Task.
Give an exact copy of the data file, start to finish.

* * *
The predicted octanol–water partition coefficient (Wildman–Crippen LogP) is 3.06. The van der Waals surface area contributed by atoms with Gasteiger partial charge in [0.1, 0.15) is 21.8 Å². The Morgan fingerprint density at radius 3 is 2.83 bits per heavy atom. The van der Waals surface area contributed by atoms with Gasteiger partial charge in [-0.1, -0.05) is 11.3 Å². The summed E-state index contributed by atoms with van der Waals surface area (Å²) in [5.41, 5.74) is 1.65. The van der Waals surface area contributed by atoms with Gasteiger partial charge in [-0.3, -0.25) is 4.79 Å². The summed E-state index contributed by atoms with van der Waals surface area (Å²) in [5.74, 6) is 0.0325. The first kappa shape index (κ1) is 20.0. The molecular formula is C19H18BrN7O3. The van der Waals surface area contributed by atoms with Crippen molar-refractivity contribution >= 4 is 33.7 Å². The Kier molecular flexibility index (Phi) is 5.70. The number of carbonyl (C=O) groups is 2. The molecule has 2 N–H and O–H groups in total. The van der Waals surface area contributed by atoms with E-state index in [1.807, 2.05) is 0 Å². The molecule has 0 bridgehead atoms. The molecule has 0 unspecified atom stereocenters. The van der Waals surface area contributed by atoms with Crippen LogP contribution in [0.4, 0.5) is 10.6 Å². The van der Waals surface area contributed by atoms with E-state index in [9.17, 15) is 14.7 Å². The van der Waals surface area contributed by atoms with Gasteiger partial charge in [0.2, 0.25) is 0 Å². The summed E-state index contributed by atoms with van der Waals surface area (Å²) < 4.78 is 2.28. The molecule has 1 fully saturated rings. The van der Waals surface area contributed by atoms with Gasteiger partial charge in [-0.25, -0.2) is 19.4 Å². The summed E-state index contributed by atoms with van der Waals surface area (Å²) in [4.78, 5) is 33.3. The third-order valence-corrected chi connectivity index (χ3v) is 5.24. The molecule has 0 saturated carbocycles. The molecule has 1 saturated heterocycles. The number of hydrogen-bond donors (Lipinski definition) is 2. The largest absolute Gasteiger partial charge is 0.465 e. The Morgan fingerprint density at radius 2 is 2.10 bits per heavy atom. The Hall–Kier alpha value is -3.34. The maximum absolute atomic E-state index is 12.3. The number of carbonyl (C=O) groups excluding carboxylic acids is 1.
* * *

The predicted octanol–water partition coefficient (Wildman–Crippen LogP) is 3.06. The van der Waals surface area contributed by atoms with Gasteiger partial charge in [0.1, 0.15) is 21.8 Å². The Morgan fingerprint density at radius 3 is 2.83 bits per heavy atom. The van der Waals surface area contributed by atoms with Gasteiger partial charge in [-0.1, -0.05) is 11.3 Å². The summed E-state index contributed by atoms with van der Waals surface area (Å²) in [5.41, 5.74) is 1.65. The van der Waals surface area contributed by atoms with Gasteiger partial charge in [-0.3, -0.25) is 4.79 Å². The summed E-state index contributed by atoms with van der Waals surface area (Å²) in [5.74, 6) is 0.0325. The first kappa shape index (κ1) is 20.0. The molecular formula is C19H18BrN7O3. The van der Waals surface area contributed by atoms with Crippen molar-refractivity contribution >= 4 is 33.7 Å². The Kier molecular flexibility index (Phi) is 5.70. The number of carbonyl (C=O) groups is 2. The molecule has 2 N–H and O–H groups in total. The van der Waals surface area contributed by atoms with E-state index in [1.807, 2.05) is 0 Å². The molecule has 0 bridgehead atoms. The molecule has 0 unspecified atom stereocenters. The van der Waals surface area contributed by atoms with Crippen LogP contribution in [0.4, 0.5) is 10.6 Å². The van der Waals surface area contributed by atoms with E-state index in [9.17, 15) is 14.7 Å². The van der Waals surface area contributed by atoms with Gasteiger partial charge in [0.2, 0.25) is 0 Å². The summed E-state index contributed by atoms with van der Waals surface area (Å²) < 4.78 is 2.28. The molecule has 1 fully saturated rings. The van der Waals surface area contributed by atoms with Gasteiger partial charge in [-0.25, -0.2) is 19.4 Å². The summed E-state index contributed by atoms with van der Waals surface area (Å²) in [4.78, 5) is 33.3. The third-order valence-corrected chi connectivity index (χ3v) is 5.24. The molecule has 0 saturated carbocycles. The molecule has 1 saturated heterocycles. The number of hydrogen-bond donors (Lipinski definition) is 2. The largest absolute Gasteiger partial charge is 0.465 e. The Morgan fingerprint density at radius 2 is 2.10 bits per heavy atom. The Hall–Kier alpha value is -3.34. The maximum absolute atomic E-state index is 12.3. The number of carbonyl (C=O) groups excluding carboxylic acids is 1.